Fresno’s Whole Foods Market and Fashion Fair Mall have added charging stations for electric vehicles, allowing shoppers to fuel up while filling their carts. The stations will be available for non-shoppers as well.
The charging stations at Fashion Fair are up and running, while those at Whole Foods Market are ready but need a final sign-off from Pacific Gas & Electric Co., which should come within the next few weeks, assistant manager Pedro Oceguera said.
There are two charging stations at the market in Fig Garden Village Shopping Center at 650 W. Shaw Ave., and groundwork has been laid for a third, Oceguera said. Whole Foods Market is setting a new standard by installing charging stations not just at the Fresno location but statewide, he said.
Oceguera said it took a few months to obtain city approval for building the stations, but construction only took three to four weeks.
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There are two settings for the stations — the DC fast charger, which is up to 480 volts and can charge a car in under 30 minutes, and the Level 2 charger, which is 220 to 240 volts, he said.
The payment system for the stations is complicated, Oceguera said. An app needs to be downloaded to a phone that locates a charging station for users, then the program charges the consumer for using the station. The setup is similar to PayPal, he said.
PG&E spokesman Denny Boyles confirmed that the Fashion Fair Mall charging stations are open for public use. There are three parking spaces for cars to recharge, located between BJ’s Restaurant & Brewhouse and Shiekh Shoes.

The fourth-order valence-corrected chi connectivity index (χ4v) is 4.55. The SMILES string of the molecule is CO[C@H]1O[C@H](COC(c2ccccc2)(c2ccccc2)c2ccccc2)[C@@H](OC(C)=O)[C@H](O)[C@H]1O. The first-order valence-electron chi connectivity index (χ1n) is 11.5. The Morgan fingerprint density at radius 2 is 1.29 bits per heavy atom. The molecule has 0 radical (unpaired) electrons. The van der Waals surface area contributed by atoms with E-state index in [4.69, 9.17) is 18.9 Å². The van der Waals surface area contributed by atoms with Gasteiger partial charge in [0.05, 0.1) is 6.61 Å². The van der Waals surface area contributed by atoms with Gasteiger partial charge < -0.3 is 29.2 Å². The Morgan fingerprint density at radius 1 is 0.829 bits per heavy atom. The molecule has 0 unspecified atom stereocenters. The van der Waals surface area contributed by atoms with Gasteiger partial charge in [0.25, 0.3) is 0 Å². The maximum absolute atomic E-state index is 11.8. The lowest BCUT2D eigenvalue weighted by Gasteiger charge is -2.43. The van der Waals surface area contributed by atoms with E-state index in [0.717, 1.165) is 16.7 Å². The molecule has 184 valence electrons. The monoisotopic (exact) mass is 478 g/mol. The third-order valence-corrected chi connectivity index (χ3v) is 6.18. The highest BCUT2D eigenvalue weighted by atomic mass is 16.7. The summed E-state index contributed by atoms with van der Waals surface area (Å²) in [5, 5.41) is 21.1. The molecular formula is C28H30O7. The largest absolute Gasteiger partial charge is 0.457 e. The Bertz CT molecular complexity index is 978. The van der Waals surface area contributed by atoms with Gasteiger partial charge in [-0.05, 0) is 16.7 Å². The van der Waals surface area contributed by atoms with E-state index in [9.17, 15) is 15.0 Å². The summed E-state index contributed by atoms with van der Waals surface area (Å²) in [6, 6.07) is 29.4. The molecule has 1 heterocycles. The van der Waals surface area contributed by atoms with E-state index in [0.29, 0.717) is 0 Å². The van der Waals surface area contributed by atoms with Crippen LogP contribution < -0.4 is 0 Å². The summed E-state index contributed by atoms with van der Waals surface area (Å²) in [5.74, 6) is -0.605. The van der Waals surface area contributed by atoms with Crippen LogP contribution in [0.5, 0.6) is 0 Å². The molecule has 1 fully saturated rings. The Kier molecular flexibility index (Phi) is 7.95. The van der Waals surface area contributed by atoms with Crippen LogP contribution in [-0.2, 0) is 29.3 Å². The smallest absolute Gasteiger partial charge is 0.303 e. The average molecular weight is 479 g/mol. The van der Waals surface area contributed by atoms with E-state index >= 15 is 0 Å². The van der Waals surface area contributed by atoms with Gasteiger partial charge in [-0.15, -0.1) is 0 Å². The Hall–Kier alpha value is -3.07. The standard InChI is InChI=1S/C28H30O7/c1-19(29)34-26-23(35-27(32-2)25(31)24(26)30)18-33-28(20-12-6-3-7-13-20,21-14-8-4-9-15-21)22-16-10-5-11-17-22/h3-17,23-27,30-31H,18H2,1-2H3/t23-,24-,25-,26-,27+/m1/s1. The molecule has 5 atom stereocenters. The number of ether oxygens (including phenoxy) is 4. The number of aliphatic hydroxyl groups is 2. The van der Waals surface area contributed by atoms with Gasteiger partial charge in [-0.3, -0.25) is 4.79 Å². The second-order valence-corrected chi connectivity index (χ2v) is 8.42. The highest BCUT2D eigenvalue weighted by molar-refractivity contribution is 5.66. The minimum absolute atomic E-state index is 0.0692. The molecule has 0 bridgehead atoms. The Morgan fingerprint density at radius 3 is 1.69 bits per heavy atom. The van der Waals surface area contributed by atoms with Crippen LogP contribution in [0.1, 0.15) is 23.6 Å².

NRG Energy, Inc. communications manager Jeremy Desel said the charging stations at Whole Foods Market and Fashion Fair Mall can charge any electric vehicle on the road.
The vehicles that can’t accept a DC fast charger, such as the Chevrolet Volt, can still use the lower-voltage Level 2 charger. And the slower Level 2 charger is still nine times faster than an ordinary outlet, he said.
“This isn’t your typical plug on the wall at the office or at your home,” Desel said.
Desel said a variety of payment plans are available through NRG’s EVgo (EV for electric vehicle) network, including one that avoids monthly fees and is pay-as-you-go. The price of the plans vary from market to market, so he could not give exact prices.
The State Treasurer’s office on Tuesday launched a $2 million program to provide incentives for small business owners and landlords in California to install charging stations.
A model developed by the Energy Commission in partnership with the California Pollution Control Financing Authority will offer a rebate of up to 15% of total costs for businesses that install charging stations.
With consumers dismissing electric vehicles as viable alternative to gas-powered cars because of concerns about their limited range, the state is looking to create a network of charging stations for their use, State Treasurer John Chiang said in a news release.
Other available charging stations can located through www.plugshare.com.
Sarah Anderson: (559) 441-6248; @Sarahsonofander